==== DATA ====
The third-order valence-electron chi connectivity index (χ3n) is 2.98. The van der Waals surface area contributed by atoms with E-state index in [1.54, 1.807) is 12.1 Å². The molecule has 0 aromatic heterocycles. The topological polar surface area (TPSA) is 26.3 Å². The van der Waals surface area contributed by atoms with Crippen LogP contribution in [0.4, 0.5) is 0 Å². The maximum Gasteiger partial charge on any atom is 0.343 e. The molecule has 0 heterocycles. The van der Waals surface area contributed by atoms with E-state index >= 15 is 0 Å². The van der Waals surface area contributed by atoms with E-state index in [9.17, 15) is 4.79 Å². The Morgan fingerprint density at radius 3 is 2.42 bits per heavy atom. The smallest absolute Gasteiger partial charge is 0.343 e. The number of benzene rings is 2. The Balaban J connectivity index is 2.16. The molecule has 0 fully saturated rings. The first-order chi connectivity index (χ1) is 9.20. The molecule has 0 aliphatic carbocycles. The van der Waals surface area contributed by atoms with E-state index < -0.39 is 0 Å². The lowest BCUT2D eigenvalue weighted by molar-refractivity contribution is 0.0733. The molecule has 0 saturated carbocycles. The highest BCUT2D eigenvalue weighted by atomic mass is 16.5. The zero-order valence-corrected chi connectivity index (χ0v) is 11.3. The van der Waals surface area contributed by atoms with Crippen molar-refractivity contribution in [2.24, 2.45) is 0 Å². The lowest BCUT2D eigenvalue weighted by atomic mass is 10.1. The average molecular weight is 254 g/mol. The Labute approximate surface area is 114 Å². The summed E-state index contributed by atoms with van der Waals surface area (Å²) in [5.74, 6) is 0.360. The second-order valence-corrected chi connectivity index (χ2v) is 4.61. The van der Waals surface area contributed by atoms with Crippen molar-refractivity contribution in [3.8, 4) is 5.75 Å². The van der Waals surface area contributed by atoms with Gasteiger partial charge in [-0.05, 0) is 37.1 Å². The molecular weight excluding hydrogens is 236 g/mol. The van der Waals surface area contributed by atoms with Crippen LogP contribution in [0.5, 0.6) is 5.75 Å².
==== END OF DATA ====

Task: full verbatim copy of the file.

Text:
The third-order valence-electron chi connectivity index (χ3n) is 2.98. The van der Waals surface area contributed by atoms with E-state index in [1.54, 1.807) is 12.1 Å². The molecule has 0 aromatic heterocycles. The topological polar surface area (TPSA) is 26.3 Å². The van der Waals surface area contributed by atoms with Crippen LogP contribution in [0.4, 0.5) is 0 Å². The maximum Gasteiger partial charge on any atom is 0.343 e. The molecule has 0 heterocycles. The van der Waals surface area contributed by atoms with E-state index >= 15 is 0 Å². The van der Waals surface area contributed by atoms with E-state index in [9.17, 15) is 4.79 Å². The Morgan fingerprint density at radius 3 is 2.42 bits per heavy atom. The smallest absolute Gasteiger partial charge is 0.343 e. The number of benzene rings is 2. The Balaban J connectivity index is 2.16. The molecule has 0 fully saturated rings. The first-order chi connectivity index (χ1) is 9.20. The molecule has 0 aliphatic carbocycles. The van der Waals surface area contributed by atoms with E-state index < -0.39 is 0 Å². The lowest BCUT2D eigenvalue weighted by molar-refractivity contribution is 0.0733. The molecule has 0 saturated carbocycles. The highest BCUT2D eigenvalue weighted by atomic mass is 16.5. The zero-order valence-corrected chi connectivity index (χ0v) is 11.3. The van der Waals surface area contributed by atoms with Crippen molar-refractivity contribution in [2.24, 2.45) is 0 Å². The lowest BCUT2D eigenvalue weighted by atomic mass is 10.1. The average molecular weight is 254 g/mol. The Labute approximate surface area is 114 Å². The summed E-state index contributed by atoms with van der Waals surface area (Å²) in [5.74, 6) is 0.360. The second-order valence-corrected chi connectivity index (χ2v) is 4.61. The van der Waals surface area contributed by atoms with Crippen molar-refractivity contribution in [3.8, 4) is 5.75 Å². The van der Waals surface area contributed by atoms with Gasteiger partial charge in [-0.05, 0) is 37.1 Å². The molecular weight excluding hydrogens is 236 g/mol. The van der Waals surface area contributed by atoms with Crippen LogP contribution in [0.5, 0.6) is 5.75 Å².